I was looking out my front window last week and mentioned to my wife, Nadine, that our neighbor’s mailbox looked like it was broken.
We soon learned some of our local teens had been connected to some destructive choices over spring break.
I began thinking about what would possess teenagers to commit random acts of mailbox mischief and then I remembered something:
Many years ago as I was making my way through the choppy waters of high school, I did something really stupid. But the lesson I learned was unforgettable and helped me understand the effect my actions have on others.
Returning home from an evening at the movies, I pulled into the local 7-Eleven for something to drink.
Returning to my car, I realized I had locked my keys in the ignition. Stupidly, I began looking around for something long, skinny and rigid to “open” my car door when I spotted the perfect tool on another car in the parking lot.
I “removed” the antenna from the car and began trying to open my door when the parking lot began to fill up and I decided to just walk home.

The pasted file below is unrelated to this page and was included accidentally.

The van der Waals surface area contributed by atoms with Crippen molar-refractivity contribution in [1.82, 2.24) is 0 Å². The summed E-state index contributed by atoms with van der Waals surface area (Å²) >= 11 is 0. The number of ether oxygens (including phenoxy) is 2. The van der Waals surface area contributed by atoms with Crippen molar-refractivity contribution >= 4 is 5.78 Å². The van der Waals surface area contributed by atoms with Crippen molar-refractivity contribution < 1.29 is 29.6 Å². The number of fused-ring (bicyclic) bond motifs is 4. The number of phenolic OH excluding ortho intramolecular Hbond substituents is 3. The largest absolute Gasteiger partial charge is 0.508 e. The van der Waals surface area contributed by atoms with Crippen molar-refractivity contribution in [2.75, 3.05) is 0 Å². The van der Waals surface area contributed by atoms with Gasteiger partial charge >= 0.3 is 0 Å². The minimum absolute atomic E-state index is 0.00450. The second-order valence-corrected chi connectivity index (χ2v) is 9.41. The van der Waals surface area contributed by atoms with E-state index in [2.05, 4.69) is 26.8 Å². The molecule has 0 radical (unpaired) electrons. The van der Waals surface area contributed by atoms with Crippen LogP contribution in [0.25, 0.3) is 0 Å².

About 4 in the morning, my mom banged on my bedroom door and told me a police officer was at the door and wanted to speak to me. I found myself confessing my wrongdoing, and the officer told me the person who owned the car would not press charges if I paid for the damage.
However the hardest part was when the officer gave me a phone number and told me to contact the person to determine how I would make restitution.
One of the most excruciating calls I ever made as a teenager was to a man whom I didn’t know and would have to apologize for damaging his vehicle.
Later that week, I stood face-to-face as the man “vented” and tried to help me figure out why I had done something so stupid. After what seemed an eternity, he calmed down, I handed him the money for the damages I had caused, apologized again, hung my head and walked away from his house.
What was most difficult was how embarrassed I was because I had to face the very person whose life had been affected by my stupidity.
You might be quick to point out that it was just a car antenna and not a “big deal.” But it wasn’t my car antenna, and it was property I had absolutely no right to damage.
Teens should know their actions may result in facing up to more than a local police or diversion officer, and should be expected to apologize to the very people whose property or lives have been affected by their youthful carelessness.
This isn’t a popular remedy in our culture today for reasons I don’t quite understand, but I do know that a simple “I’m sorry” can go a long way toward calming angry feelings and teaching kids valuable lessons.
Lance Scranton is a Moffat County High School teacher and coach. He can be reached at firstname.lastname@example.org.